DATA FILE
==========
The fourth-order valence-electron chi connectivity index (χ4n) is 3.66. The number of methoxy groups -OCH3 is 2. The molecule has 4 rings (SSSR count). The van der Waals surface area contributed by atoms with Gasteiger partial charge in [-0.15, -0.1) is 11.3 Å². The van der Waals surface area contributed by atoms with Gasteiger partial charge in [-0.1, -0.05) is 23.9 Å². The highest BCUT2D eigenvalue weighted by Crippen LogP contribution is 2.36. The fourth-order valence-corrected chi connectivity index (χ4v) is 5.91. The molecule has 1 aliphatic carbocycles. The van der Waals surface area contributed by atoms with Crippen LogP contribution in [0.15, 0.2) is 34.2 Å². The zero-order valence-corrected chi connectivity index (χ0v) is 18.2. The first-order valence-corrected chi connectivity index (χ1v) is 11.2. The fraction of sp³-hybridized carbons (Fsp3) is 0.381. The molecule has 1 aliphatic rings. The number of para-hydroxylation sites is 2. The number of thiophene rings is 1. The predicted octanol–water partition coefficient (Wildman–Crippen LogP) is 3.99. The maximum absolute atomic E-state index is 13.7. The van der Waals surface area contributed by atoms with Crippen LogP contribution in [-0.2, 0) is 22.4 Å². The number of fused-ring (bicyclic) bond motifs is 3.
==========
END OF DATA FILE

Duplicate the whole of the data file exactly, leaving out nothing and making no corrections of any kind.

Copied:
The fourth-order valence-electron chi connectivity index (χ4n) is 3.66. The number of methoxy groups -OCH3 is 2. The molecule has 4 rings (SSSR count). The van der Waals surface area contributed by atoms with Gasteiger partial charge in [-0.15, -0.1) is 11.3 Å². The van der Waals surface area contributed by atoms with Gasteiger partial charge in [-0.1, -0.05) is 23.9 Å². The highest BCUT2D eigenvalue weighted by Crippen LogP contribution is 2.36. The fourth-order valence-corrected chi connectivity index (χ4v) is 5.91. The molecule has 1 aliphatic carbocycles. The van der Waals surface area contributed by atoms with Crippen LogP contribution in [0.15, 0.2) is 34.2 Å². The zero-order valence-corrected chi connectivity index (χ0v) is 18.2. The first-order valence-corrected chi connectivity index (χ1v) is 11.2. The fraction of sp³-hybridized carbons (Fsp3) is 0.381. The molecule has 1 aliphatic rings. The number of para-hydroxylation sites is 2. The number of thiophene rings is 1. The predicted octanol–water partition coefficient (Wildman–Crippen LogP) is 3.99. The maximum absolute atomic E-state index is 13.7. The van der Waals surface area contributed by atoms with Crippen LogP contribution in [-0.2, 0) is 22.4 Å². The number of fused-ring (bicyclic) bond motifs is 3.